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Long-Lived C. elegans daf-2 Mutants Are Resistant to Bacterial Pathogens

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Science  20 Jun 2003:
Vol. 300, Issue 5627, pp. 1921
DOI: 10.1126/science.1080147

Our laboratories have studied the mechanisms of aging (1, 2) and immune function (3) in Caenorhabditis elegans. Herein we show that the mechanisms that govern these two processes may be interrelated.

The human Gram-negative bacterial pathogens Pseudomonas aeruginosa and Salmonella enterica and the Gram-positive pathogens Enterococcus faecalis and Staphylococcus aureus kill C. elegans by an infection-like process with remarkable overlap between the bacterial factors required for virulence in mammals and killing in nematodes (4, 5). Additionally, a p38 MAPK (mitogen-activated protein kinase) signaling cascade is a key component of the C. elegans innate immune response, as it is in mammals (3). These experiments establish C. elegans as a useful model for studying bacterial pathogenicity and host immunity. Here we show that certain long-lived C. elegans mutants are highly resistant to killing by bacterial pathogens.

To investigate the general relation between longevity and pathogen resistance, we tested whether C. elegans daf-2 and age-1 mutants exhibit enhanced resistance to E. faecalis, S. aureus, and P. aeruginosa. daf-2 encodes an insulin-like receptor that functions upstream of the phosphatidylinositol 3-kinase (PI 3–kinase) encoded by age-1, and partial loss of function mutations in daf-2 or age-1 result in a long-lived phenotype (1). Both daf-2 and age-1 mutants were resistant to killing by E. faecalis, S. aureus, and P. aeruginosa (Fig. 1A; table S1). Most dramatic was the five- and sixfold increased survival of the daf-2(e1370) mutants relative to wild-type C. elegans when exposed to the Gram-positive pathogens E. faecalis and S. aureus, respectively (Fig. 1A; table S1).

Fig. 1.

Pathogen resistance of the C. elegans daf-2(e1370) mutant. (A) Survival of N2, daf-2(e1370), daf-16 (mgDf47),and daf-2;daf-16 C. elegans feeding on E. faecalis strain OG1RF. (B) Adult life-span of N2 and daf-2(e1370) C. elegans when feeding on B. subtilis (PY79) or E. coli (OP50) grown on NG (nematode growth) medium with FUDR (5-Fluoro-2-deoxyuridine). Assays were carried out as previously described (2, 5). STATA 6 statistical software (Stata, College Station, TX) was used to plot survival by the Kaplan-Meier method.

Life-span extension through the DAF-2 insulin-signaling pathway in C. elegans occurs by de-repression of the forkhead transcription factor DAF-16, which is normally under negative regulation by DAF-2. Therefore, strong loss-of-function alleles of daf-16 such as mgDf47 suppress the long-lived phenotype of daf-2 mutants (2). daf-16(mgDf47) also suppressed the pathogen-resistant phenotype of daf-2(e1370) (Fig. 1A; table S1). Interestingly, the daf-16 mutant exhibited a comparable degree of susceptibility to pathogen-mediated killing as wild-type worms (Fig. 1A; table S1) under the experimental conditions assayed. In these experiments, the daf-2(e1370) allele was more resistant to bacterial pathogens than the daf-2(1368) allele and the age-1(hx546) allele (Fig. 1A; table S1). This is most likely a consequence of differences in allele strengths of the daf-2 and age-1 mutants, all of which are partial loss-of-function mutants.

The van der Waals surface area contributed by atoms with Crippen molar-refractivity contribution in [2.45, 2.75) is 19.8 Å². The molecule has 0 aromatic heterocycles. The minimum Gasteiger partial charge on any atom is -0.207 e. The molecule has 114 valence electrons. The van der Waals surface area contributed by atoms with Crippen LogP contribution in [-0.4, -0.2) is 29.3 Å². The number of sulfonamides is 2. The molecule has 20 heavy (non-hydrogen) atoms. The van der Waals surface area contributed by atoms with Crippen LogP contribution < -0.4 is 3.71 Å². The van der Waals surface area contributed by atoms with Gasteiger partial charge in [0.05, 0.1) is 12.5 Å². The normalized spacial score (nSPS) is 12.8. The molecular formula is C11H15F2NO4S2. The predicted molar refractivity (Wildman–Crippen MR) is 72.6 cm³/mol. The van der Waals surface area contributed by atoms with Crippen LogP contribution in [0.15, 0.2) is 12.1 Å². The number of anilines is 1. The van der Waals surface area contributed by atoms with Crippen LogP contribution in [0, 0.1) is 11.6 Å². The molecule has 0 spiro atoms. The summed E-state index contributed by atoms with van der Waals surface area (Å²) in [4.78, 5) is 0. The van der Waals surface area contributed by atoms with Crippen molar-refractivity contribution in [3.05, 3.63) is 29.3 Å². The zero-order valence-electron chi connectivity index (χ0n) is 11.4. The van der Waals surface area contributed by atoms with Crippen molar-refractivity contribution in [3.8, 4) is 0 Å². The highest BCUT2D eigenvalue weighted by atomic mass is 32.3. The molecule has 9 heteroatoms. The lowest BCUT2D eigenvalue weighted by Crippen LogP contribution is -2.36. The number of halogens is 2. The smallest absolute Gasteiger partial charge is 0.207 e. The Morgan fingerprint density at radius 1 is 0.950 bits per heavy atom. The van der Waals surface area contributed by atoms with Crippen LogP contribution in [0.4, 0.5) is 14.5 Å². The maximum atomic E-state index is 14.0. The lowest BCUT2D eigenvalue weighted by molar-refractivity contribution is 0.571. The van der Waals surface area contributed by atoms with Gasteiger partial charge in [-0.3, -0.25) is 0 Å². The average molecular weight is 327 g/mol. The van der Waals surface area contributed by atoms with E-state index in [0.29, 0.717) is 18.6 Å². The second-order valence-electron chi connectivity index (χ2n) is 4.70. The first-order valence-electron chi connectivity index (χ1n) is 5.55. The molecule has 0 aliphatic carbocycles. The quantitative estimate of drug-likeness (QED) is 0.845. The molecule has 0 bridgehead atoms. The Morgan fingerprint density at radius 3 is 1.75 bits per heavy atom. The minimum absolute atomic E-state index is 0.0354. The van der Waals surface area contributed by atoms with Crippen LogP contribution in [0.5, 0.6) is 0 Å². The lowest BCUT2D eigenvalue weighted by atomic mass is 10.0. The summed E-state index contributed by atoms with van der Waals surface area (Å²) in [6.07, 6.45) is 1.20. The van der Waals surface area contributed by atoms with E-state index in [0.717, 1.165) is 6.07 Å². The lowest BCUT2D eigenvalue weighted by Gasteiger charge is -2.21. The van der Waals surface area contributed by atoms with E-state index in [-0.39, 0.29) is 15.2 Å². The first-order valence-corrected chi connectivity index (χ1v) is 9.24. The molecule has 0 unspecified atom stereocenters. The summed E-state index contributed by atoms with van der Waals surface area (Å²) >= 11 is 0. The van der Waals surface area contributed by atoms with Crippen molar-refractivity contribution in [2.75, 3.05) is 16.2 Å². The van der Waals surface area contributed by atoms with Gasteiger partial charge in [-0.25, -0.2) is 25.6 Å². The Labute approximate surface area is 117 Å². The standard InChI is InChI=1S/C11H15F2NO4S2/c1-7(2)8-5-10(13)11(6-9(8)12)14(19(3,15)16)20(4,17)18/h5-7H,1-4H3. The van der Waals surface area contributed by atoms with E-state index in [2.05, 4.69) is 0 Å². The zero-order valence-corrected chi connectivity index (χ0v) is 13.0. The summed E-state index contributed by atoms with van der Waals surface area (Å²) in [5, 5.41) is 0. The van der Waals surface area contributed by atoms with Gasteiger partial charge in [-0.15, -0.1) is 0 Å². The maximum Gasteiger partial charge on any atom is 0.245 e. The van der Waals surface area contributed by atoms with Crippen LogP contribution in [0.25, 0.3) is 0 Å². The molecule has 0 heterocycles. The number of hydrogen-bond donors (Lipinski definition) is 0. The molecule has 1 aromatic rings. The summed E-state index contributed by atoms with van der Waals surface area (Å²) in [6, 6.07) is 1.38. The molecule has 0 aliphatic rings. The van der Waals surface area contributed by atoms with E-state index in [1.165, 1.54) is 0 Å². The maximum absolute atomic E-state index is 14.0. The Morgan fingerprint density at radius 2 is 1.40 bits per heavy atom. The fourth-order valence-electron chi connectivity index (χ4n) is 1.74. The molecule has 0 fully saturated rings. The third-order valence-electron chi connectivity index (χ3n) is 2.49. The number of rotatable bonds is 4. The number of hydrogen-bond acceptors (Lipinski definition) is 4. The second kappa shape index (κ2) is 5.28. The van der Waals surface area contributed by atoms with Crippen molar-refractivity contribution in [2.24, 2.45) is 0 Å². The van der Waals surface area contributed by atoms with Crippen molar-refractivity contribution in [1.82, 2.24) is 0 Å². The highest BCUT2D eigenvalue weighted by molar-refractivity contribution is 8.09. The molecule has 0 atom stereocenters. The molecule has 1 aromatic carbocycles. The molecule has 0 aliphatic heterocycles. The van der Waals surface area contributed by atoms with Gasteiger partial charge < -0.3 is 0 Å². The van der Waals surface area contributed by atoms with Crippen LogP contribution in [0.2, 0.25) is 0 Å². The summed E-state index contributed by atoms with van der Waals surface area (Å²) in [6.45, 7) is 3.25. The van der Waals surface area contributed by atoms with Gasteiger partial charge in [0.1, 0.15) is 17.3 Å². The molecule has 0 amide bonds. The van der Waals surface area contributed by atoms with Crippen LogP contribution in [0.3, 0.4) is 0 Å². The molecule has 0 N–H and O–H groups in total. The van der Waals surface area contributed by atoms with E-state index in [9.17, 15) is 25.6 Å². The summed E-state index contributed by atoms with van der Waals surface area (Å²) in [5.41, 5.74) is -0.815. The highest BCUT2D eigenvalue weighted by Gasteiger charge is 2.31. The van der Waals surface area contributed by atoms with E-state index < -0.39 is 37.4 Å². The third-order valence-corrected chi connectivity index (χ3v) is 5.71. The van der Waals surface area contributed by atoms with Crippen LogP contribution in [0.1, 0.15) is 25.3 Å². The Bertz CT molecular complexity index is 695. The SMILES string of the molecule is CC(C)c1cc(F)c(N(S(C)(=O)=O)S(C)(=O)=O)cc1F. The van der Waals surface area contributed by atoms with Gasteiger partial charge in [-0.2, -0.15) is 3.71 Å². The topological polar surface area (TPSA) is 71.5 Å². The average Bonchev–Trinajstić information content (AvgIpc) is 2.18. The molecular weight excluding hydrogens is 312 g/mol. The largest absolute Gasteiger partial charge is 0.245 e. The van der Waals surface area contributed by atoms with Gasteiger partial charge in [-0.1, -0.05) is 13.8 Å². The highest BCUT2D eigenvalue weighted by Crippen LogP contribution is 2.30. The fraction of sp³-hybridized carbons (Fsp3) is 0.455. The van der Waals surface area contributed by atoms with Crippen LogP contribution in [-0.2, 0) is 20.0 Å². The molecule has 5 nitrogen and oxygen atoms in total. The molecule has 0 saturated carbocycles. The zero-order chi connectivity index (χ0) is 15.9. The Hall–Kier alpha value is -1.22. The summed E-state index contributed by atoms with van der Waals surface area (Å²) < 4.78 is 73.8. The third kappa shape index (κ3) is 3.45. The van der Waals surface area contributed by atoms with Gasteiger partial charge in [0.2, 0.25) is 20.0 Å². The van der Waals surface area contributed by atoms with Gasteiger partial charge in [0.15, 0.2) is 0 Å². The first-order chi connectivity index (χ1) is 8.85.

Because C. elegans daf-2 and age-1 mutants were identified in screens using Escherichia coli strain OP50 as the food source and because E. coli may also be pathogenic to C. elegans (57), the enhanced longevity phenotype of daf-2 and age-1 could reflect acquired resistance to E. coli– mediated killing. Indeed, nematodes lived considerably longer when feeding on the Gram-positive bacterium Bacillus subtilis, a common soil bacterium that C. elegans is likely to feed on in the wild (Fig. 1B) (8). It is not likely that B. subtilis is simply more nutritious or more readily digestible than E. coli because the rate of growth, egg to egg generation time, and number of eggs laid were the same whether feeding on B. subtilis or E. coli (fig. S1).

The daf-2 mutant retained extended longevity relative to wild-type mutants when propagated on B. subtilis (Fig. 1B), but the fractional extension in life-span was modest (76 ± 9%) compared with the fractional extension observed on pathogenic bacteria [E. faecalis, 325 ± 57%; S. aureus, 514 ± 189%; P. aeruginosa, 118% ± 14%; and E. coli, 110 ± 11% (9)]. The age-1 mutant also lived longer on B. subtilis (table S1). The extended survival of the daf-2 and age-1 mutants on the relatively innocuous B. subtilis suggests that additional factors beyond pathogen resistance are likely involved in life-span regulation. However, when feeding on pathogenic bacteria, especially Gram-positive ones, mechanisms underlying pathogen resistance appear to be the dominant contributor to the overall longevity of daf-2 and age-1 mutants.

Our data suggest that the insulin signaling pathway modulates both inherent longevity and pathogen resistance to affect overall survival in a manner dependent on the pathogenicity of the bacteria on which C. elegans is feeding. The linkage of longevity and pathogen resistance to the same signaling pathway may have general relevance to the observation that most organisms become more susceptible to infection as they age.

Supporting Online Material

www.sciencemag.org/cgi/content/full/300/5627/1921/DC1

Fig. S1

Table S1

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